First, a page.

The table below notes what share of South Carolina’s general revenues came from the federal government in 2012. That year, South Carolina received approximately $6.9 billion in federal aid, 32.41 percent of the state's total general revenues. Figures from surrounding states are provided for additional context.[16]

Federal aid to state budgets, 2012
State Total federal aid ($ in thousands) Federal aid as a % of general revenue Ranking
South Carolina $6,892,660 32.41% 28
Georgia $13,794,726 37.92% 7
North Carolina $15,192,577 33.24% 25
Tennessee $11,198,575 40.97% 3
Virginia $9,278,113 23.53% 49
Source: United States Census Bureau, "State Government Finances: 2012," accessed February 24, 2014

Stimulus

South Carolina received $4.39 billion in federal stimulus funding between February 2009 and June 2013.[17]

Budget process

The state operates on an annual budget cycle. The sequence of key events in the budget process is as follows:[18][19]

  1. In July and August of the year preceding the start of the new fiscal year, the governor sends budget instructions to state agencies.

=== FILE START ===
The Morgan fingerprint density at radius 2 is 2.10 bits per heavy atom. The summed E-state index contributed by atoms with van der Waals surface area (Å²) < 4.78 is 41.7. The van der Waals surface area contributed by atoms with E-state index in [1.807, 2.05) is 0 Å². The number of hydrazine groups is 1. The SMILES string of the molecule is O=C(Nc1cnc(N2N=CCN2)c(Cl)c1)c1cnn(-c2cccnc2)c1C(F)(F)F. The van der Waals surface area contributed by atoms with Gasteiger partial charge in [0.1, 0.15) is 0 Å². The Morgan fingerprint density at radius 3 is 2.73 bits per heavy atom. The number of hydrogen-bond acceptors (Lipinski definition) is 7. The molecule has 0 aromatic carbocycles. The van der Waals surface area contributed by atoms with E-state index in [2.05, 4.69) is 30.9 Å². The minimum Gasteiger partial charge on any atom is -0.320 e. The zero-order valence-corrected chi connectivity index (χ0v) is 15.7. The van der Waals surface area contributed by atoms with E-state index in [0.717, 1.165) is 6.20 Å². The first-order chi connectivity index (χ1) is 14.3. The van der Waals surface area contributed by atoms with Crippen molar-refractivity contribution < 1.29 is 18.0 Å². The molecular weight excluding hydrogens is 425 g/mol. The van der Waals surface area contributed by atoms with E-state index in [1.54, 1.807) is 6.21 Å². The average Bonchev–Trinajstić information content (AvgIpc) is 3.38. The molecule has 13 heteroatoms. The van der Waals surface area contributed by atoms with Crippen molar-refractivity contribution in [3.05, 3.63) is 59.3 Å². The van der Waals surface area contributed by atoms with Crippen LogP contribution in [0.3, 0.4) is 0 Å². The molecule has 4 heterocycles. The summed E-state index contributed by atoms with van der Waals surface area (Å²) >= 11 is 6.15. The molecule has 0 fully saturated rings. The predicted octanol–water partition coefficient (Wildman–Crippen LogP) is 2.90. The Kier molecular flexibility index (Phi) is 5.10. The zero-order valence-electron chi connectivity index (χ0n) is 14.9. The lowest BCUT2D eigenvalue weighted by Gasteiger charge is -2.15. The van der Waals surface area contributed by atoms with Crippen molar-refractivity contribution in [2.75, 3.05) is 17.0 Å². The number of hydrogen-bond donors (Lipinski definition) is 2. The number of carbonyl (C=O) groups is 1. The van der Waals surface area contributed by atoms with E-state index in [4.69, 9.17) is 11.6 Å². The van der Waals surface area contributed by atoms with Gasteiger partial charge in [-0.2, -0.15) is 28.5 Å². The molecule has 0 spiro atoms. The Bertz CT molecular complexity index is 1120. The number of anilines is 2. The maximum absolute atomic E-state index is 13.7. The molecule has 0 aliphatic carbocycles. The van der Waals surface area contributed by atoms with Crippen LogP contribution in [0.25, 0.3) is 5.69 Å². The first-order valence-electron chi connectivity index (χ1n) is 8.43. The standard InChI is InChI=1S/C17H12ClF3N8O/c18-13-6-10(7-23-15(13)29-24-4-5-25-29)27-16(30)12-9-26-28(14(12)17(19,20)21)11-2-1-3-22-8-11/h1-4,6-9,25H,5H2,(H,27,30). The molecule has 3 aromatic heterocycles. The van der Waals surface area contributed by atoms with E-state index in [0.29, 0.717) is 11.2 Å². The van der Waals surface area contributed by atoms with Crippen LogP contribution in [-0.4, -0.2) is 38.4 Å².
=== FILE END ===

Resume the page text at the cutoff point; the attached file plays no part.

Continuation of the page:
2. In September, agencies submit their budget requests to the governor.
  3. Budget hearings are held with state agencies in September and October.
  4. In January the governor submits his or her proposed budget to the state legislature.
  5. Both the House and the Senate pass a budget. If these versions do not match, a conference committee consisting of both House and Senate members is assembled to reconcile the differences.
  6. The legislature must pass a budget with a simple majority by the beginning of the fiscal year, which is July 1. The governor may exercise line item veto power on the enacted budget.

The governor is constitutionally required to submit a balanced budget to the legislature. In turn, the legislature must pass a balanced budget, and any budget signed into law by the governor must be balanced.[19]

A rainy day fund, the General Reserve Fund, must maintain a balance equaling three percent of General Fund revenue. Rainy day funds may be withdrawn only for the purpose of covering operating deficits.[20]

South Carolina is one of 44 states in which the governor has line item veto authority.[19]

Agencies, offices and committees

The following standing committees in the South Carolina State Legislature deal with budget and finance matters: